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William K. Dewar

Abstract

Several recent models of midlatitude climate have speculated on the role of the North Atlantic Ocean in modulating the North Atlantic oscillation (NAO). Here this role is examined by means of numerical experimentation with a quasigeostrophic ocean model underneath a highly idealized atmosphere. It is argued that the dominant midlatitude oceanic influence is due to the so-called inertial recirculations, rather than linear baroclinic waves, as have previously been studied.

In these experiments, the forced response of the inertial recirculations dominates the leading-order ocean spatial mode, but that mode is energized by oceanic intrinsic variability. The oceanic signals are amplified relative to those predicted by wave models. The primary oceanic role of the coupling is to damp sea surface temperature (SST) at longer timescales, and the interdecadal atmospheric variability is placed under the control of the ocean. The SST damping reflects competition between intrinsically driven intergyre heat flux and an opposing feedback-driven advective heat flux. Spectral SST extrema can result near the transition point where the feedback heat flux approaches equilibrium, although these are secondary phenomena.

The picture of midlatitude climate variability painted here has qualitative similarities to that obtained from the linear waves models, but differs fundamentally from them both dynamically and philosophically. Most important, ocean variability is a dominant, rather than passive, partner in all aspects of the coupled system.

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Andrew Mc C. Hogg
,
William K. Dewar
,
Pavel Berloff
,
Sergey Kravtsov
, and
David K. Hutchinson

Abstract

Small-scale variation in wind stress due to ocean–atmosphere interaction within the atmospheric boundary layer alters the temporal and spatial scale of Ekman pumping driving the double-gyre circulation of the ocean. A high-resolution quasigeostrophic (QG) ocean model, coupled to a dynamic atmospheric mixed layer, is used to demonstrate that, despite the small spatial scale of the Ekman-pumping anomalies, this phenomenon significantly modifies the large-scale ocean circulation. The primary effect is to decrease the strength of the nonlinear component of the gyre circulation by approximately 30%–40%. This result is due to the highest transient Ekman-pumping anomalies destabilizing the flow in a dynamically sensitive region close to the western boundary current separation. The instability of the jet produces a flux of potential vorticity between the two gyres that acts to weaken both gyres.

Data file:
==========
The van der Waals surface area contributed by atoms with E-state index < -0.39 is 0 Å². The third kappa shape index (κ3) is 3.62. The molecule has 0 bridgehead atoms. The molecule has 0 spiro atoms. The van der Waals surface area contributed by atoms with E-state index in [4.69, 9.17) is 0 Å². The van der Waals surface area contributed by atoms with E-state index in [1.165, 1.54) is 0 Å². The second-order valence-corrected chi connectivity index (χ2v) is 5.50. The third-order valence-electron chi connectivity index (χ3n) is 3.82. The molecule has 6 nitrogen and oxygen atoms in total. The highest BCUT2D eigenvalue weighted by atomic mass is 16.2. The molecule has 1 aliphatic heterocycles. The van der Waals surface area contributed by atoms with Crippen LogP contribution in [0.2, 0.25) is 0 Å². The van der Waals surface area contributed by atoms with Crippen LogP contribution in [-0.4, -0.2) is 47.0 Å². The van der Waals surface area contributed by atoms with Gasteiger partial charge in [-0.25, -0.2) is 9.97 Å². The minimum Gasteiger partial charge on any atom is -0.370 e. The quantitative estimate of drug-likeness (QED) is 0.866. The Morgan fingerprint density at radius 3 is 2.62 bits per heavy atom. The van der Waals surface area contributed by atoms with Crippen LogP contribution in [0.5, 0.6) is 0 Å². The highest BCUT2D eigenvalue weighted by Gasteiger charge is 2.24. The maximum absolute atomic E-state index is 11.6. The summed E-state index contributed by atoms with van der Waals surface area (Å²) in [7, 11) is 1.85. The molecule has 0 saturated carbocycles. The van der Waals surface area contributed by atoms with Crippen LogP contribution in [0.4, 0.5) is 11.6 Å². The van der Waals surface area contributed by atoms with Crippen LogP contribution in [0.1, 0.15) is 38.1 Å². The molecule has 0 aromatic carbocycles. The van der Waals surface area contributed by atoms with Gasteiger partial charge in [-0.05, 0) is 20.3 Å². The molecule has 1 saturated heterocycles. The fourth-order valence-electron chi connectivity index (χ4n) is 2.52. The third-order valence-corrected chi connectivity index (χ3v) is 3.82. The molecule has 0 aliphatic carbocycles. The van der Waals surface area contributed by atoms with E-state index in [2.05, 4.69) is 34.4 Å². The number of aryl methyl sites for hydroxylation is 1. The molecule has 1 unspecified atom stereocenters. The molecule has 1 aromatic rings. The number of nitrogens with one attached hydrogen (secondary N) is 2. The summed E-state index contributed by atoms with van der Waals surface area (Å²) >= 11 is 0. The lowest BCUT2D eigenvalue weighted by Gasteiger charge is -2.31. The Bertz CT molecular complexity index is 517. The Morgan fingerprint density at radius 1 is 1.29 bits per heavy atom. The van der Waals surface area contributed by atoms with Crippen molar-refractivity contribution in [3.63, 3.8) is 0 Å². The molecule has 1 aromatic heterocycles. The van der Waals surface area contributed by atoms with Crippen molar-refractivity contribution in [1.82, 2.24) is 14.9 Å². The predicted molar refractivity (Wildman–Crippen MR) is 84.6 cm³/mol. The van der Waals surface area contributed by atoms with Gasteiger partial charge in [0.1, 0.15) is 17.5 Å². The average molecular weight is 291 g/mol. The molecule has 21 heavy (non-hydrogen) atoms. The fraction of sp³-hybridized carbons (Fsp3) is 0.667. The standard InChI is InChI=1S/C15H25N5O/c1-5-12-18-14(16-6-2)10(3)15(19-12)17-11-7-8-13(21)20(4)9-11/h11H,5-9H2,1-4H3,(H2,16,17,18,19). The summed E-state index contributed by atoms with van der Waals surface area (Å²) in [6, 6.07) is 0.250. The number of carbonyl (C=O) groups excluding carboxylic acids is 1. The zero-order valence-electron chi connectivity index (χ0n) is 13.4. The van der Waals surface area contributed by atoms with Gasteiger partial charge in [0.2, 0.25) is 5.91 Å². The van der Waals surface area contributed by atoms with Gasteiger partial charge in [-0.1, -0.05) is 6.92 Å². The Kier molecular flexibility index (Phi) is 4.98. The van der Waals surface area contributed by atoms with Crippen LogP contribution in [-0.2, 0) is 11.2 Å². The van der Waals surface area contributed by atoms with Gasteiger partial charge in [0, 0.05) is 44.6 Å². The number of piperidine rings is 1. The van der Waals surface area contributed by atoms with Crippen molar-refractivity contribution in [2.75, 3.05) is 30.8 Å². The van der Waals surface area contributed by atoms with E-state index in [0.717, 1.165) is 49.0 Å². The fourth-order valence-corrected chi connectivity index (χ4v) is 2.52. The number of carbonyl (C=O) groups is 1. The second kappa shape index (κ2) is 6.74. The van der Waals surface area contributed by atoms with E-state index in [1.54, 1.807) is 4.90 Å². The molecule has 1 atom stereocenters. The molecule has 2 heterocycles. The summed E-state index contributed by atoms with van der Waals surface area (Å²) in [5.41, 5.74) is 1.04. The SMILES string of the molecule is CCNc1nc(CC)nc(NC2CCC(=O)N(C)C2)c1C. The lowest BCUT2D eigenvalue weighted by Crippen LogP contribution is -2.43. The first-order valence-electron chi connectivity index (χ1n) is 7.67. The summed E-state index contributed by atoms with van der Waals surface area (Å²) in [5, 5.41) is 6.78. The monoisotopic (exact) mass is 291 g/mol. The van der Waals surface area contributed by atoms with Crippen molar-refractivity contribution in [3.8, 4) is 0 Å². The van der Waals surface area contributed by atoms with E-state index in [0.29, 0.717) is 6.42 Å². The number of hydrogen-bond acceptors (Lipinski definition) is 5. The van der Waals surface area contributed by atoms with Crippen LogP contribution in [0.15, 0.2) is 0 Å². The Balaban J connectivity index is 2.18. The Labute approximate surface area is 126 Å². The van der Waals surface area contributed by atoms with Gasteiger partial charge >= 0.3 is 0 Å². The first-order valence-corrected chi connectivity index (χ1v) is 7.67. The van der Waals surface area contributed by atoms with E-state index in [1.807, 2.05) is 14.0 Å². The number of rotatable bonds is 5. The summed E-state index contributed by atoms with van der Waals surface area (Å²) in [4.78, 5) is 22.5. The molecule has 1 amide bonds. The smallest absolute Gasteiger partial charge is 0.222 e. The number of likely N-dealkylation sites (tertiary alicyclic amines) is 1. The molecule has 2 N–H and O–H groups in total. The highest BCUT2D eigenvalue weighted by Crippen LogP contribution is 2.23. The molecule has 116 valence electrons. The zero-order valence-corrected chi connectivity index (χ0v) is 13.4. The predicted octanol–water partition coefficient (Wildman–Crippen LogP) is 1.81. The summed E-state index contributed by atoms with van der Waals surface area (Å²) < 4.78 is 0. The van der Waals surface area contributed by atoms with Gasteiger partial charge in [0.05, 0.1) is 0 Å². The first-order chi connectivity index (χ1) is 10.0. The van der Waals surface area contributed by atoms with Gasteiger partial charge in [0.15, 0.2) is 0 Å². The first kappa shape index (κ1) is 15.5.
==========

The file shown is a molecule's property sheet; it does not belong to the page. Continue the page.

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T. N. Krishnamurti
,
Arindam Chakraborty
,
Ruby Krishnamurti
,
William K. Dewar
, and
Carol Anne Clayson

Abstract

Improved seasonal prediction of sea surface temperature (SST) anomalies over the global oceans is the theme of this paper. Using 13 state-of-the-art coupled global atmosphere–ocean models and 13 yr of seasonal forecasts, the performance of individual models, the ensemble mean, the bias-removed ensemble mean, and the Florida State University (FSU) superensemble are compared. A total of 23 400 seasonal forecasts based on 1-month lead times were available for this study. Evaluation metrics include both deterministic and probabilistic skill measures, such as verification of anomalies based on model and observed climatology, time series of specific climate indices, standard deterministic ensemble mean scores including anomaly correlations, root-mean-square (RMS) errors, and probabilistic skill measures such as equitable threat scores for seasonal SST forecasts. This study also illustrates the Niño-3.4 SST forecast skill for the equatorial Pacific Ocean and for the dipole index for the Indian Ocean. The relative skills of total SST fields and of the SST anomalies from the 13 coupled atmosphere–ocean models are presented. Comparisons of superensemble-based seasonal forecasts with recent studies on SST anomaly forecasts are also shown.

Overall it is found that the multimodel superensemble forecasts are characterized by considerable RMS error reductions and increased accuracy in the spatial distribution of SST. Superensemble SST skill also persists for El Niño and La Niña forecasts since the large comparative skill of the superensemble is retained across such years. Real-time forecasts of seasonal sea surface temperature anomalies appear to be possible.

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Quentin Jamet
,
William K. Dewar
,
Nicolas Wienders
,
Bruno Deremble
,
Sally Close
, and
Thierry Penduff

Abstract